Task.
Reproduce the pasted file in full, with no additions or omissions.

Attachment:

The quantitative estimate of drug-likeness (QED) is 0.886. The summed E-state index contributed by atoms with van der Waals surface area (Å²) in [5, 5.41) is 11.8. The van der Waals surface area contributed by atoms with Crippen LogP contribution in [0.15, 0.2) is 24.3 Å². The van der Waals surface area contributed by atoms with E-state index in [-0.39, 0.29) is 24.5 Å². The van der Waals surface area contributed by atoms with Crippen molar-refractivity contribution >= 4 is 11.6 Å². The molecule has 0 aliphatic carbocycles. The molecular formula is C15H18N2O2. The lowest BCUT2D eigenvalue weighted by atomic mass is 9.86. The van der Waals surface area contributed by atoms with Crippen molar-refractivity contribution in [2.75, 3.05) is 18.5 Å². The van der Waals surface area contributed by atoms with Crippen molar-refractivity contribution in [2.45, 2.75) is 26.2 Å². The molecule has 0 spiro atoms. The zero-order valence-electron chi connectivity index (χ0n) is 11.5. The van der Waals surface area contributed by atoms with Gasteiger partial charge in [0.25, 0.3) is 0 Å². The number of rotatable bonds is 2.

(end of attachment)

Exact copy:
The quantitative estimate of drug-likeness (QED) is 0.886. The summed E-state index contributed by atoms with van der Waals surface area (Å²) in [5, 5.41) is 11.8. The van der Waals surface area contributed by atoms with Crippen LogP contribution in [0.15, 0.2) is 24.3 Å². The van der Waals surface area contributed by atoms with E-state index in [-0.39, 0.29) is 24.5 Å². The van der Waals surface area contributed by atoms with Crippen molar-refractivity contribution >= 4 is 11.6 Å². The molecule has 0 aliphatic carbocycles. The molecular formula is C15H18N2O2. The lowest BCUT2D eigenvalue weighted by atomic mass is 9.86. The van der Waals surface area contributed by atoms with Crippen molar-refractivity contribution in [2.75, 3.05) is 18.5 Å². The van der Waals surface area contributed by atoms with Crippen molar-refractivity contribution in [2.45, 2.75) is 26.2 Å². The molecule has 0 spiro atoms. The zero-order valence-electron chi connectivity index (χ0n) is 11.5. The van der Waals surface area contributed by atoms with Gasteiger partial charge in [0.25, 0.3) is 0 Å². The number of rotatable bonds is 2.